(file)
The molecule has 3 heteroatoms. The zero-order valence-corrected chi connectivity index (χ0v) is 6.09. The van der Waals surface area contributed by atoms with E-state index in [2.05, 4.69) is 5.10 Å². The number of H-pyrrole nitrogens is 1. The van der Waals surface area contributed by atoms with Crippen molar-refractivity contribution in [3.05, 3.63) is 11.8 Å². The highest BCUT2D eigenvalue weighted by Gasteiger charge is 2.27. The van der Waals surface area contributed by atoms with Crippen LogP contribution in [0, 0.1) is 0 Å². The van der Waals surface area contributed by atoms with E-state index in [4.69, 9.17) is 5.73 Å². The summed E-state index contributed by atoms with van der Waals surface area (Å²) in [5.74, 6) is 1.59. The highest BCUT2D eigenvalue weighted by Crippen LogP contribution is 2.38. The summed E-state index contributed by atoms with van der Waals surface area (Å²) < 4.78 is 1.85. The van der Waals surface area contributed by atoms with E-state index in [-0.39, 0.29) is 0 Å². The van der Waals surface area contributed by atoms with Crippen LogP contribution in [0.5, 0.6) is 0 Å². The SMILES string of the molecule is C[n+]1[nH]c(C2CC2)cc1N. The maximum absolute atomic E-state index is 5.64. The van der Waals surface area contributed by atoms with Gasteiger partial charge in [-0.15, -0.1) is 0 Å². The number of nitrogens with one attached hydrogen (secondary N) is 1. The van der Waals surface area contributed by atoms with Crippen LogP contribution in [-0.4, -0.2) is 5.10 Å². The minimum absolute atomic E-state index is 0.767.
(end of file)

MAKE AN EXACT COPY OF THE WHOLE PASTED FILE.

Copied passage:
The molecule has 3 heteroatoms. The zero-order valence-corrected chi connectivity index (χ0v) is 6.09. The van der Waals surface area contributed by atoms with E-state index in [2.05, 4.69) is 5.10 Å². The number of H-pyrrole nitrogens is 1. The van der Waals surface area contributed by atoms with Crippen molar-refractivity contribution in [3.05, 3.63) is 11.8 Å². The highest BCUT2D eigenvalue weighted by Gasteiger charge is 2.27. The van der Waals surface area contributed by atoms with Crippen LogP contribution in [0, 0.1) is 0 Å². The van der Waals surface area contributed by atoms with E-state index in [4.69, 9.17) is 5.73 Å². The summed E-state index contributed by atoms with van der Waals surface area (Å²) in [5.74, 6) is 1.59. The highest BCUT2D eigenvalue weighted by Crippen LogP contribution is 2.38. The summed E-state index contributed by atoms with van der Waals surface area (Å²) < 4.78 is 1.85. The van der Waals surface area contributed by atoms with E-state index in [-0.39, 0.29) is 0 Å². The van der Waals surface area contributed by atoms with Crippen LogP contribution in [0.5, 0.6) is 0 Å². The SMILES string of the molecule is C[n+]1[nH]c(C2CC2)cc1N. The maximum absolute atomic E-state index is 5.64. The van der Waals surface area contributed by atoms with Gasteiger partial charge in [-0.15, -0.1) is 0 Å². The number of nitrogens with one attached hydrogen (secondary N) is 1. The van der Waals surface area contributed by atoms with Crippen LogP contribution in [-0.4, -0.2) is 5.10 Å². The minimum absolute atomic E-state index is 0.767.